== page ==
Today is a difficult day for employees.
Today it becomes more difficult, if you are (or will be) one, to seek redress from your employer. Previously, to qualify to claim unfair dismissal, an employee needed to have been employed for a continuous period of a year. That has now risen to two years.
Additionally the amount of costs (that is, the costs of legal advice and representation) that can be awarded against either party has risen from £10,000 to £20,000. Costs are only ever awarded in this context where a party has behaved ‘unreasonably’. But that isn’t really the issue. The fact that costs could be awarded, that an employee could be threatened with an application for a costs order (something that I’ve experienced on occasion), is deeply off-putting, particularly now that that spectre is twice as big and twice as scary.
Taking those reforms alongside the proposed changes, to come into effect next year, to require prospective claimants to pay a fee to the Tribunal, the climate is one of deterrence.
Driven by the lure of a ‘flexible’ labour market, translating roughly to cheaper, more-easily-sackable workers, and, in thrall to the self-serving goal of the CBI and business community to push Britain’s ‘competitiveness’, other values are swept aside. Even if it were justifiable to treat workers this way in aid of an ailing economy, it’s highly unlikely that increasing insecurity among workers will increase confidence and spending (either among those workers or their employers). There are other, more significant, determinants to whether employers will hire more.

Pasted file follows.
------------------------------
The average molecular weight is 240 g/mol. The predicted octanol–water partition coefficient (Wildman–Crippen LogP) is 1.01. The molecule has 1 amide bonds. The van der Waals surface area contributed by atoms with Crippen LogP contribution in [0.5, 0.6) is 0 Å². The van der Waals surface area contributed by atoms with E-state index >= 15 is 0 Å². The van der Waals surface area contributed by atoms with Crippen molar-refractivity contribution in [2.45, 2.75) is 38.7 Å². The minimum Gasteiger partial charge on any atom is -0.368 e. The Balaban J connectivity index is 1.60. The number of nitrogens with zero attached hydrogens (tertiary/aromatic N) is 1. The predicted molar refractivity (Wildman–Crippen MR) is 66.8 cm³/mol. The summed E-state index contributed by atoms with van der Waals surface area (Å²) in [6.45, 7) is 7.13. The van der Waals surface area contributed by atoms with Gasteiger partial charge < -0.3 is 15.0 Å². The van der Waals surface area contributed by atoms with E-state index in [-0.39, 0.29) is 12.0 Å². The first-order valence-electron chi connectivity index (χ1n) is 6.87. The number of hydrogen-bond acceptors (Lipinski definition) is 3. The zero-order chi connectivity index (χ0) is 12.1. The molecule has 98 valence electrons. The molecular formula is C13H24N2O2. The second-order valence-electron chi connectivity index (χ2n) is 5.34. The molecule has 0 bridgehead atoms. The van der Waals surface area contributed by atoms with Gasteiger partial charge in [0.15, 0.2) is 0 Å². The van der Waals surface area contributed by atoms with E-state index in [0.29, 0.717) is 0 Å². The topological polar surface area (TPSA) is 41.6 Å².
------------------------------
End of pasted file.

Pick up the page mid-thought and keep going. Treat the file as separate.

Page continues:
This comes at the same time as local councils are cutting provision for free legal services and the Government are cutting the legal aid budget from under our feet.
My local example, the Camden Community Law Centre—one of the country’s first law centres, incidentally—is gradually, but irreversibly, in decline. Camden Council are revoking funding for housing and welfare advice. And, in a uniquely cynical move, the Council have dedicated to continue funding employment and immigration case-work, but this is in the knowledge that CCLC cannot continue to use their current premises or maintain an effective level of service with this partial funding. This way the Council will appear not to have been the one that killed the Law Centre.
In the background to all this is the final fact that employment law, in 2013, will go entirely (in the coldly bureaucratic language of the MoJ) ‘out of scope’.
We’ll be left with, as Nick Cohen so elegantly put it: one law for the rich, no law for the poor.